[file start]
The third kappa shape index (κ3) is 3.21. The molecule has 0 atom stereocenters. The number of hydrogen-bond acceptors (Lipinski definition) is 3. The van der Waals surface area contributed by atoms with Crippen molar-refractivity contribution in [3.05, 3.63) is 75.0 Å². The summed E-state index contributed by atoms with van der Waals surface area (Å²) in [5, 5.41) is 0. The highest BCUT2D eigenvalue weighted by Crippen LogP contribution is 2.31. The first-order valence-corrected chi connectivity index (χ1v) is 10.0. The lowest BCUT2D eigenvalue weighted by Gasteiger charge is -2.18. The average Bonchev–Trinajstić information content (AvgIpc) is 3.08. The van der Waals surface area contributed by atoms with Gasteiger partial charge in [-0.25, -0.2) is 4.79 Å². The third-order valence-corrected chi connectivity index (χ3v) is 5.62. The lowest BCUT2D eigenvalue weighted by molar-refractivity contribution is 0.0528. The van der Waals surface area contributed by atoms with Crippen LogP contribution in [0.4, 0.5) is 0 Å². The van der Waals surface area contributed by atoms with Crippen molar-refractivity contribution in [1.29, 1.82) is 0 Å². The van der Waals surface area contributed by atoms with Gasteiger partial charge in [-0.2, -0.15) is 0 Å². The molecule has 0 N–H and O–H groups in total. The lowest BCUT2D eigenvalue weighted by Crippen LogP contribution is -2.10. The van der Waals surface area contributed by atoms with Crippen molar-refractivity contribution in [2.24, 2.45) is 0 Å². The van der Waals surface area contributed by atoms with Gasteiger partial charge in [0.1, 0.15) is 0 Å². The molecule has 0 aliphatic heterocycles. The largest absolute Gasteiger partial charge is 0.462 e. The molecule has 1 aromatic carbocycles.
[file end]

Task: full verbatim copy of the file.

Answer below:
The third kappa shape index (κ3) is 3.21. The molecule has 0 atom stereocenters. The number of hydrogen-bond acceptors (Lipinski definition) is 3. The van der Waals surface area contributed by atoms with Crippen molar-refractivity contribution in [3.05, 3.63) is 75.0 Å². The summed E-state index contributed by atoms with van der Waals surface area (Å²) in [5, 5.41) is 0. The highest BCUT2D eigenvalue weighted by Crippen LogP contribution is 2.31. The first-order valence-corrected chi connectivity index (χ1v) is 10.0. The lowest BCUT2D eigenvalue weighted by Gasteiger charge is -2.18. The average Bonchev–Trinajstić information content (AvgIpc) is 3.08. The van der Waals surface area contributed by atoms with Gasteiger partial charge in [-0.25, -0.2) is 4.79 Å². The third-order valence-corrected chi connectivity index (χ3v) is 5.62. The lowest BCUT2D eigenvalue weighted by molar-refractivity contribution is 0.0528. The van der Waals surface area contributed by atoms with Crippen LogP contribution in [0.4, 0.5) is 0 Å². The van der Waals surface area contributed by atoms with Crippen molar-refractivity contribution in [1.29, 1.82) is 0 Å². The van der Waals surface area contributed by atoms with Gasteiger partial charge in [-0.2, -0.15) is 0 Å². The molecule has 0 N–H and O–H groups in total. The lowest BCUT2D eigenvalue weighted by Crippen LogP contribution is -2.10. The van der Waals surface area contributed by atoms with Crippen molar-refractivity contribution in [2.24, 2.45) is 0 Å². The van der Waals surface area contributed by atoms with Gasteiger partial charge in [0.1, 0.15) is 0 Å². The molecule has 0 aliphatic heterocycles. The largest absolute Gasteiger partial charge is 0.462 e. The molecule has 1 aromatic carbocycles.